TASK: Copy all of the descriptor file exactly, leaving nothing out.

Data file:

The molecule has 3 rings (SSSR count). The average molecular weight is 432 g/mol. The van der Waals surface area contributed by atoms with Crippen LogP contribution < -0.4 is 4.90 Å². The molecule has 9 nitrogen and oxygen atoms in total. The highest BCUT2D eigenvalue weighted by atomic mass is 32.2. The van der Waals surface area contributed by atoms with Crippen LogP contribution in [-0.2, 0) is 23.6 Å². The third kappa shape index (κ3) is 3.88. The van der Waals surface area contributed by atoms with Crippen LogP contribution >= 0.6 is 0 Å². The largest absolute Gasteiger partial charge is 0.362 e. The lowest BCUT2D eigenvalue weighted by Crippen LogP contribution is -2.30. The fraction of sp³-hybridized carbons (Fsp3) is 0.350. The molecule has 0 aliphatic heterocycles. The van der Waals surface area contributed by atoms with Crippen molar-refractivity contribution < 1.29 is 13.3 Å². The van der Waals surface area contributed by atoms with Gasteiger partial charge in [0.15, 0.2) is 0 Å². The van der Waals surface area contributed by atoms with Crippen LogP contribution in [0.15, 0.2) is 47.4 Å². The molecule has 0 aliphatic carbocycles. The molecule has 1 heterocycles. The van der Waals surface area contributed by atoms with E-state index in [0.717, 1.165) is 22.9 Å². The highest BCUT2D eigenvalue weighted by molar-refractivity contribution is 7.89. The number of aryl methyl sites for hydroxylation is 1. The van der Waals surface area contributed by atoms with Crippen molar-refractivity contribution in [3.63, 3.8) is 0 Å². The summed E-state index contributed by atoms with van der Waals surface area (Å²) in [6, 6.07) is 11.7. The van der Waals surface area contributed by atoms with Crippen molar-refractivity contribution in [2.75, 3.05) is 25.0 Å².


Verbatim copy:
The molecule has 3 rings (SSSR count). The average molecular weight is 432 g/mol. The van der Waals surface area contributed by atoms with Crippen LogP contribution < -0.4 is 4.90 Å². The molecule has 9 nitrogen and oxygen atoms in total. The highest BCUT2D eigenvalue weighted by atomic mass is 32.2. The van der Waals surface area contributed by atoms with Crippen LogP contribution in [-0.2, 0) is 23.6 Å². The third kappa shape index (κ3) is 3.88. The van der Waals surface area contributed by atoms with Crippen LogP contribution >= 0.6 is 0 Å². The largest absolute Gasteiger partial charge is 0.362 e. The lowest BCUT2D eigenvalue weighted by Crippen LogP contribution is -2.30. The fraction of sp³-hybridized carbons (Fsp3) is 0.350. The molecule has 0 aliphatic heterocycles. The van der Waals surface area contributed by atoms with Crippen molar-refractivity contribution < 1.29 is 13.3 Å². The van der Waals surface area contributed by atoms with Gasteiger partial charge in [0.15, 0.2) is 0 Å². The van der Waals surface area contributed by atoms with Crippen LogP contribution in [0.15, 0.2) is 47.4 Å². The molecule has 0 aliphatic carbocycles. The molecule has 1 heterocycles. The van der Waals surface area contributed by atoms with E-state index in [0.717, 1.165) is 22.9 Å². The highest BCUT2D eigenvalue weighted by molar-refractivity contribution is 7.89. The number of aryl methyl sites for hydroxylation is 1. The van der Waals surface area contributed by atoms with Crippen molar-refractivity contribution in [3.63, 3.8) is 0 Å². The summed E-state index contributed by atoms with van der Waals surface area (Å²) in [6, 6.07) is 11.7. The van der Waals surface area contributed by atoms with Crippen molar-refractivity contribution in [2.75, 3.05) is 25.0 Å².